compareTable <- table (inputData$response, predict(svmfit)) *# tabulate*

mean(inputData$response != predict(svmfit)) *# 18.75% misclassification error*

**Finding the optimal parameters**

You can find the optimal parameters for the *svm() *using the *tune.svm() *function.

*### Tuning*

* # Prepare training and test data*

set.seed(100) *# for reproducing results*

rowIndices <- 1 : nrow(inputData) *# prepare row indices*

sampleSize <- 0.8 * length(rowIndices) *# training sample size*

trainingRows <- sample (rowIndices, sampleSize) *# random sampling*

trainingData <- inputData[trainingRows, ] *# training data*

testData <- inputData[-trainingRows, ] *# test data*

tuned <- tune.svm(response ~., data = trainingData, gamma = 10^(-6:-1), cost = 10^(1:2)) *# tune*

summary (tuned) *# to select best gamma and cost*

# Parameter tuning of 'svm': # - sampling method: 10-fold cross validation # # - best parameters: # gamma cost # 0.001 100 # # - best performance: 0.26 # # - Detailed performance results: # gamma cost error dispersion # 1 1e-06 10 0.36 0.09660918 # 2 1e-05 10 0.36 0.09660918 # 3 1e-04 10 0.36 0.09660918 # 4 1e-03 10 0.36 0.09660918 # 5 1e-02 10 0.27 0.20027759 # 6 1e-01 10 0.27 0.14944341 # 7 1e-06 100 0.36 0.09660918 # 8 1e-05 100 0.36 0.09660918 # 9 1e-04 100 0.36 0.09660918 # 10 1e-03 100 0.26 0.18378732 # 11 1e-02 100 0.26 0.17763883 # 12 1e-01 100 0.26 0.15055453

Turns out cost value of 100 and a gamma value of 0.001 yields the least error. Lets fit a radial SVM with these parameters.

`svmfit <- svm (response ~ ., data = trainingData, kernel = "radial", cost = 100, gamma=0.001, scale = FALSE) `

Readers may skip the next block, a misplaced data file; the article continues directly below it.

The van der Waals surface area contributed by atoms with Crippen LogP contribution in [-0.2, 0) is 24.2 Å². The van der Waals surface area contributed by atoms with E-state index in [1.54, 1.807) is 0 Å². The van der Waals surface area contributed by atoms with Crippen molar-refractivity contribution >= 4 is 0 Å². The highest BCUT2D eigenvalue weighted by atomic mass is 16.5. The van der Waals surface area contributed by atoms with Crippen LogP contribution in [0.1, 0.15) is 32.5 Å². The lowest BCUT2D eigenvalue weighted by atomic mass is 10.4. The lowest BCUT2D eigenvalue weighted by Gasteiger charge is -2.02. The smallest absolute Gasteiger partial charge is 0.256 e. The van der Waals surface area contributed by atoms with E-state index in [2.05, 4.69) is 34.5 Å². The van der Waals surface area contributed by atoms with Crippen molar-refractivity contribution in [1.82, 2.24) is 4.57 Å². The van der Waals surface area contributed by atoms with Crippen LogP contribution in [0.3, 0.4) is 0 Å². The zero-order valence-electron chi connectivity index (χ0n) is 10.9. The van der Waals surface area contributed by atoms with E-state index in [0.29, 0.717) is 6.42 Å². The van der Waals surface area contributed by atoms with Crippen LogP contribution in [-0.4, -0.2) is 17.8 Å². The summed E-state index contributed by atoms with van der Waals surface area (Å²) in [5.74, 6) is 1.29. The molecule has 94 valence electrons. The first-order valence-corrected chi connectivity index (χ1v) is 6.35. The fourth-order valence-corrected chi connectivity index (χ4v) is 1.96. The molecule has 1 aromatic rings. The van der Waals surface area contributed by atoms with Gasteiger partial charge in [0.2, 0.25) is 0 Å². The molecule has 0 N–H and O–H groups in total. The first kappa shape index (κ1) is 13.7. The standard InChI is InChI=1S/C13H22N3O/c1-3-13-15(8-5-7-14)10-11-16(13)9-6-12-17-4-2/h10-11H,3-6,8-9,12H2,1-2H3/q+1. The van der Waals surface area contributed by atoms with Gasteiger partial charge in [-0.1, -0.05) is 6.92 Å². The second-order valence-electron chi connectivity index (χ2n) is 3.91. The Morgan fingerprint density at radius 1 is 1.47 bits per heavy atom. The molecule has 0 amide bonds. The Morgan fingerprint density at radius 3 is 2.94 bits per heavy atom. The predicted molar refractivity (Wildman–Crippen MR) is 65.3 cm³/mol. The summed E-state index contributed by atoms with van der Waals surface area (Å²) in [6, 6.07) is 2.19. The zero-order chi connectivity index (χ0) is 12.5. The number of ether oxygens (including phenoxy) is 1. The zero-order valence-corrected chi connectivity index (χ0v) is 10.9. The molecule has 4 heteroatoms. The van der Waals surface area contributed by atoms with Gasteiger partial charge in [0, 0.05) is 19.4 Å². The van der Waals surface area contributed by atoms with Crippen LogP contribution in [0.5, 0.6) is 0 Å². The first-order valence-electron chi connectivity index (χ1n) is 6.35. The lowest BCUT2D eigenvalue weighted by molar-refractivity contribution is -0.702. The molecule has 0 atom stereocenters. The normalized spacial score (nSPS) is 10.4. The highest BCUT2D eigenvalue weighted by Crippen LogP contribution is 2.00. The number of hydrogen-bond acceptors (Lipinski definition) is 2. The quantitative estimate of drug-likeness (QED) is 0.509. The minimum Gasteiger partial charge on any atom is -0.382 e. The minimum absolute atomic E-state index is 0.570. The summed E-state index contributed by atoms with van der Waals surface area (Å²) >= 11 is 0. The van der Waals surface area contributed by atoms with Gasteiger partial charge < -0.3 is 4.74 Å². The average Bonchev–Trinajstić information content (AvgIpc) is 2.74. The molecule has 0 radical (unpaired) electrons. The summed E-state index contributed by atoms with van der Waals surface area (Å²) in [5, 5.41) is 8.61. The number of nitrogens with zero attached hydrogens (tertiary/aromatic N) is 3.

*# radial svm, scaling turned OFF*

print(svmfit)

plot(svmfit, trainingData)

compareTable <- table (testData$response, predict(svmfit, testData)) *# comparison table*

mean(testData$response != predict(svmfit, testData)) *# 13.79% misclassification error*

F M F 6 3 M 1 19

**The Grid Plot**

A 2-coloured grid plot, makes is visually clear which regions of the plot is designated to which class of response by the SVM classifier. In the below example, the data points are plotted against such a grid and the support vectors points are marked by a tilted square around the data points. Obviously, in this case, there are many constraint violations marked by the boundary cross-overs, but these are weighted down by the SVM internally.

*# Grid Plot*

n_points_in_grid = 60 *# num grid points in a line*

x_axis_range <- range (inputData[, 2]) *# range of X axis*

y_axis_range <- range (inputData[, 1]) *# range of Y axis*

X_grid_points <- seq (from=x_axis_range[1], to=x_axis_range[2], length=n_points_in_grid) *# grid points along x-axis*

Y_grid_points <- seq (from=y_axis_range[1], to=y_axis_range[2], length=n_points_in_grid) *# grid points along y-axis*

all_grid_points <- expand.grid (X_grid_points, Y_grid_points) *# generate all grid points*

names (all_grid_points) <- c("Hwt", "Bwt") *# rename*

all_points_predited <- predict(svmfit, all_grid_points) *# predict for all points in grid*

color_array <- c("red", "blue")[as.numeric(all_points_predited)] *# colors for all points based on predictions*

plot (all_grid_points, col=color_array, pch=20, cex=0.25) *# plot all grid points*

points (x=trainingData$Hwt, y=trainingData$Bwt, col=c("red", "blue")[as.numeric(trainingData$response)], pch=19) *# plot data points*

points (trainingData[svmfit$index, c (2, 1)], pch=5, cex=2) *# plot support vectors*